Odds Are Against Vettel Surpassing Schumacher
When Niki Lauda and others say that Sebastian Vettel can surpass Michael Schumacher’s 7 World Formula One titles, what they’re saying is it’s possible, not necessarily probable. When you read the European motoring press headlines, they’re usually taken out of context in order to create sensationalism that readers will want to dig into. Reality is something else entirely.
Niki Lauda actually said that it’s possible and mathematically it is, it just isn’t likely in todays Formula One landscape. You have to look out on the horizon and see just whom he’s up against, both drivers and teams.
Sebastian Vettel is locked into Red Bull until 2014, in Formula One post Ferrari-Schumacher, that’s an eternity. Ferrari and McLaren have no intention of allowing Red Bull to continue to dominate, Adrian Newey or not. They might, but it’s getting harder to pull it off. Think Brawn.
If Red Bull stumbles in 2012 and doesn’t deliver a car suitable for Vettel in 2012 and 2013, then two years will have gone asunder. Where he would go after 2013 is irrelevant if he can’t deliver two more titles in two years. Yes, he would only be 28, but in Formula One, he has to make exactly the right move to exactly the right team at the right time. Add in another little problem in making a decision, the engines will no longer be V8’s but rather V6 Turbocharged power-plants. But wait, don’t answer, this is Formula One, it could be a four cylinder engines yet.
Timing is more in play now than it was in the Schumacher era. Schumacher’s competitors, Mika Haikkinen excluded, were not at the levels of ability and team technical prowess they are now, so Vettel doesn’t merely have to show up and drive, he has to pick wisely. So far he has with short contracts, score one intelligent move for the German.
The answer is in the ages of the drivers, the length of their contracts and the ability of a team to deliver a car that is dominant. The RB7 most certainly is dominant in Vettel’s hands, but not Webber. One need not be reminded that Alonso had a year from hell in his brief tenure with McLaren. Accusations of McLaren taking all of his setups and handing them over to Hamilton’s engineers as well as favoring Hamilton on pit strategy seem plausible considering Alonso was openly vocal about it. Remember Alonso sitting in the pit box holding up Hamilton, there’s a reason for it.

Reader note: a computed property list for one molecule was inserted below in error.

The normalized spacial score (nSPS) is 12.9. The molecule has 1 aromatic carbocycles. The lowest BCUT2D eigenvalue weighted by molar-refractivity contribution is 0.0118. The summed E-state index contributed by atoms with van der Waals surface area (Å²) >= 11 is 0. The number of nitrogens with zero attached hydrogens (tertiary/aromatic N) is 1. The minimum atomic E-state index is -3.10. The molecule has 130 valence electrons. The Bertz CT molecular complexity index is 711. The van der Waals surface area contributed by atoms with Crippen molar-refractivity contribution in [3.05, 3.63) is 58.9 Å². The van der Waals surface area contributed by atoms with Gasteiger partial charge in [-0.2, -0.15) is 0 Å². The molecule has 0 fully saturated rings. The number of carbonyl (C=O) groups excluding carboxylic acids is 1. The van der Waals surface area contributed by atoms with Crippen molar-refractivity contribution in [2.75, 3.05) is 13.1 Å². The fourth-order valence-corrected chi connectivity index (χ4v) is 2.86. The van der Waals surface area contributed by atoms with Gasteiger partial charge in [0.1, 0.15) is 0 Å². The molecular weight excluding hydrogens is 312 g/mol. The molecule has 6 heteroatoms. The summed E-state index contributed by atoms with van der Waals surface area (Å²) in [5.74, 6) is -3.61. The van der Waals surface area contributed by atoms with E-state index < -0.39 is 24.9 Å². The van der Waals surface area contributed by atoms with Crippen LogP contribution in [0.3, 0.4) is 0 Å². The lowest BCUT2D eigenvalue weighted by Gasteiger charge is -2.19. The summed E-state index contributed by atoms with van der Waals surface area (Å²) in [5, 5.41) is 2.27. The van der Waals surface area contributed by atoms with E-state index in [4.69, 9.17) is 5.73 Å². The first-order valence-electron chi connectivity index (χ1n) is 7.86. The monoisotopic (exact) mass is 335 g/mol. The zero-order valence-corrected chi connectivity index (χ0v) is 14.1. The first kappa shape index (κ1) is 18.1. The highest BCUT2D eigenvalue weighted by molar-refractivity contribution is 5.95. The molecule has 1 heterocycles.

Jenson Button doesn’t mind the atmosphere as he has taken control of the McLaren team and been rewarded with a long-term contract. Make that a lifetime contract for potentially 70 million USD. The British Champion is 31 years old and the shelf life of the present day F1 driver has grown shorter.
So with Button sewn up that leaves Ferrari, McLaren and Mercedes as possibilities for Vettel should Red Bull not keep its technical advantage. Alonso is signed with Ferrari until 2016 with a contract that would make most people weep. That leaves a gap with Ferrari for two years and also with McLaren if Hamilton tries to jump ship to Ferrari or Red Bull. Hamilton’s contract with McLaren is up in 2012 as of this writing.
If all this sounds confusing it really isn’t. Sebastian Vettel won a World Championship the year after he joined Red Bull. Fernando Alonso won a World Championship a year after he joined Renault. Jenson Button won a World Championship the year Ross Brawn was basically paid to take the Honda team. The common pattern is that in each case these three drivers had the best car on the grid. Vettel’s ability is undeniable but if his team, whomever it may be, stumbles and doesn’t provide the best car, it’s game on for Alonso, Hamilton or Jenson Button.
The point is that it is possible for Vettel to take 7 titles, but with the company he now keeps, it’s very improbable. Did I mention Nico Rosberg?